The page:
Archaeologists say Site of the Biblical Wedding Banquet Found

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By Pauline J. Chang, Christian Post Reporter
December 22, 2004|11:45 am

New discoveries in modern-day Cana has archeologists believing the exact site of the Biblical wedding Banquet of Cana has been found.

According to a Dec. 22 Associated Press report, “archeologists found pieces of large stone jars of the type the Gospel says Jesus used when he turned water into wine at a Jewish wedding in the Galilee village of Cana.”

The shards were found during a “salvage dig” in a the modern-day Cana between Nazareth and Capernaum. The pieces date back to the Roman period, when Jesus traveled to Galilee, suggesting the jars were the same ones used during the biblical ceremony.

"All indications from the archaeological excavations suggest that the site of the wedding was (modern-day) Cana, the site that we have been investigating," said Yardena Alexander, according to AP.

However, many archaeologists are not sure if the shards are enough to prove they were the same ones used during the miracle, since the type of stone jars are not rare.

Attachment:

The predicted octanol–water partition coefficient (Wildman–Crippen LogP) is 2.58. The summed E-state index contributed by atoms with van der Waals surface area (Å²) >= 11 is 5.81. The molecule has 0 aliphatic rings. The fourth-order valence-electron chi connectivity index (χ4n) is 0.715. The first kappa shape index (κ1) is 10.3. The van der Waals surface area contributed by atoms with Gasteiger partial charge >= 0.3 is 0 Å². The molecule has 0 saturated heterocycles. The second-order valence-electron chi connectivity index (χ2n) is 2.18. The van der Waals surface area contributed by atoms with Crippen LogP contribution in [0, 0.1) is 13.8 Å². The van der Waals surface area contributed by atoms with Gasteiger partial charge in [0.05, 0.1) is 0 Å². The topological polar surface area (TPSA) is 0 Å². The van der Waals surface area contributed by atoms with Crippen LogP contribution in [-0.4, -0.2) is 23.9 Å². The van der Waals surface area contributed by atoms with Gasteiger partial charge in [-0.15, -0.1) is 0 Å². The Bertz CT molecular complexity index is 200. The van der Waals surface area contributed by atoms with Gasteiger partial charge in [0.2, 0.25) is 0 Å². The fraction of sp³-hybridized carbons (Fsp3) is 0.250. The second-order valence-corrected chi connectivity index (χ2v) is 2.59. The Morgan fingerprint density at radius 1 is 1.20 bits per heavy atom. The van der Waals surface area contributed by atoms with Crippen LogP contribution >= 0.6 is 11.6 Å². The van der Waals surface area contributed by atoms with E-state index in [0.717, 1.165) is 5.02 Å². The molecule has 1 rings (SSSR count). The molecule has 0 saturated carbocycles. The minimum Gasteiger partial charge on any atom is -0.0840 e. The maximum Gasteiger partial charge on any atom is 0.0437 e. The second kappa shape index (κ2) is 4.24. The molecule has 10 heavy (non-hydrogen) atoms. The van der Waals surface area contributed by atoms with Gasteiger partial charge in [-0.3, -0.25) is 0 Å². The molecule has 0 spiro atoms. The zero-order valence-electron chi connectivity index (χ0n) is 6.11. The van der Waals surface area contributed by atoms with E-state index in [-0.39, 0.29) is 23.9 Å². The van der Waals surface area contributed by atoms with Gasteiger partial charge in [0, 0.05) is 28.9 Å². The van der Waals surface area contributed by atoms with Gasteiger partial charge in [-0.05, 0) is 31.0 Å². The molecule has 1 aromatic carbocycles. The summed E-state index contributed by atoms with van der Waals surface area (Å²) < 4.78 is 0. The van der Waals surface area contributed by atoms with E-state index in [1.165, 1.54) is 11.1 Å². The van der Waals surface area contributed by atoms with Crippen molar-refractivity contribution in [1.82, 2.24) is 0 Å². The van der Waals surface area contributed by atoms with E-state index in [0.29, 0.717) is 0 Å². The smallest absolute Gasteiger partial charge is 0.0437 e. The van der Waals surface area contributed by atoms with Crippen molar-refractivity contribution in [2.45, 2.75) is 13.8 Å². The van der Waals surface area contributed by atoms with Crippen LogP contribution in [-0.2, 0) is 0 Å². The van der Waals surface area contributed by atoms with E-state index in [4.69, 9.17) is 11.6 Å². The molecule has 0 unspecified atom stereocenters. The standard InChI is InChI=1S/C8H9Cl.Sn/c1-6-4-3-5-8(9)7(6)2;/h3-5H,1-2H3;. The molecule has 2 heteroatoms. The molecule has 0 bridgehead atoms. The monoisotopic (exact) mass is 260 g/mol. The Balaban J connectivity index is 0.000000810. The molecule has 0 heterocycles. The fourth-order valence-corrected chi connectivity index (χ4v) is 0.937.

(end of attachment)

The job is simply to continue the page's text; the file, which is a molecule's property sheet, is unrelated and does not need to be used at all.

"Just the existence of stone vessels is not enough to prove that this is a biblical site," said another archaeologist Shimon Gibson.

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Alexander, meanwhile, defended her findings, saying the vessels are 12-16 inches – exactly the same type described in the Gospel of John. She also said the biblical account includes the presence of a “Jewish ritual bath at the house,” which was found in the site.

"We're really working very hard to save some of this site because what we do have here is a village of Jesus," she said. "And it was here that he carried out the first miracle."

Meanwhile, several miles north of modern day Cana, American archaeologists found pieces of stone jars similar to that found by Alexander; they too say they believe they found the biblical Cana.

Stephen Pfann, a Bible scholar in Jerusalem, said both sites fit into the general description of the general site. Therefore, Pfann said, more excavations will be needed. .

"I think there is ample evidence that both sites are from the first century, and we need more information to correctly identify either site," Pfann said.

The event of Jesus changing water into wine is one of the best known miracles He performed. It was also the first miracle Jesus performed in his public ministry.

 

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